Water-insoluble PFAS (such as fluoropolymers) chemicals have a larger and higher molecular weight than soluble PFAS. They also have a longer chain. Because they’re larger and aren’t soluble in water, they are less likely to cross cellular membranes. This makes them less likely to pose environmental and human health risks. (8)

These ‘good’ PFAS chemicals are even safe enough to be approved for medical devices, including blood collection bags, prosthetics, implantable devices, and endoscopic equipment. (8)

(source: (8)


In an interview with Mark, a chemical engineer from TenCate Grass, the manufacturer of Challenger grass we installed, we explored the specifics of PFAS usage in their products. 

Mark emphasized that TenCate has never used the harmful soluble types of PFAS in their artificial turf

Instead, they have used non-soluble PFAS, which are not linked to health issues and are used in minimal amounts (about 100 parts per million) solely for lubricating the manufacturing process​​.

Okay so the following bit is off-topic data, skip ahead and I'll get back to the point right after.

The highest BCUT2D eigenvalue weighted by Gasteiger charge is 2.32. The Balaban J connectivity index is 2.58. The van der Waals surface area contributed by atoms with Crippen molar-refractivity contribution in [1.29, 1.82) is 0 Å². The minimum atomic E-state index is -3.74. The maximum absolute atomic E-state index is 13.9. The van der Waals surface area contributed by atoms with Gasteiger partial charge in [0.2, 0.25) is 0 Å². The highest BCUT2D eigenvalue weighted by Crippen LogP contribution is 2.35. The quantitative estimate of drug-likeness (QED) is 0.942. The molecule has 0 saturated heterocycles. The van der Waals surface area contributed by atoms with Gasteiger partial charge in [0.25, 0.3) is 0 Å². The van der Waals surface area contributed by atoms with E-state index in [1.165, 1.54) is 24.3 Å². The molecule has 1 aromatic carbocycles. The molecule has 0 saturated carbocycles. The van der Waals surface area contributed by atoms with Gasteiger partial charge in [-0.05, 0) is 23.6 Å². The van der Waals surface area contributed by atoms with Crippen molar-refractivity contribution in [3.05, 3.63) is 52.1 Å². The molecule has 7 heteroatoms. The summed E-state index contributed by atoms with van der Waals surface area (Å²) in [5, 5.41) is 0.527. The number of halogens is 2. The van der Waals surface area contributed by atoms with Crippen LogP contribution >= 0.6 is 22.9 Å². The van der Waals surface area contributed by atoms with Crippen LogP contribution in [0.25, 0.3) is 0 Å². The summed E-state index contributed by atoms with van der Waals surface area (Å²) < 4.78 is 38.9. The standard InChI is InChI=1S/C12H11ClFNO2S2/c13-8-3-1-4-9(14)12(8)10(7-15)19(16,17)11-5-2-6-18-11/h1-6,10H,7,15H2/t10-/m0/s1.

Safety Of The Materials Used In Challenger Grass

The artificial turf from Challenger, which I installed in my yard, primarily consists of polyethylene and polyurethane. 

Mark explained that polyethylene is an inert material, meaning it does not chemically react with other substances, making it safe for human contact. 

The polyurethane backing used in the turf is also safe, as it undergoes rigorous testing to ensure it does not release harmful chemicals​​.

Mark reassured that the turf itself is non-toxic and poses no risk to children, even if they touch or ingest small amounts of it. 

He highlighted that the potential for harm from artificial turf is most probably far less than that from natural grass treated with pesticides and herbicides. 

Mark shared a personal anecdote about his own dog, which developed health issues likely due to exposure to lawn chemicals​​.


Addressing Concerns About Heat And Off-Gassing

One of the common concerns with artificial turf is the heat it can generate, especially in warm climates like Southern California

Artificial grass surfaces can heat up to about 60 degrees Fahrenheit higher than natural grass, posing heat illness and/or skin burn risks. (1)

While the turf can get hot, Mark assured that this does not affect the chemical stability of the materials. The turf is designed to withstand temperatures up to 280 degrees Fahrenheit without degrading or releasing harmful substances​​.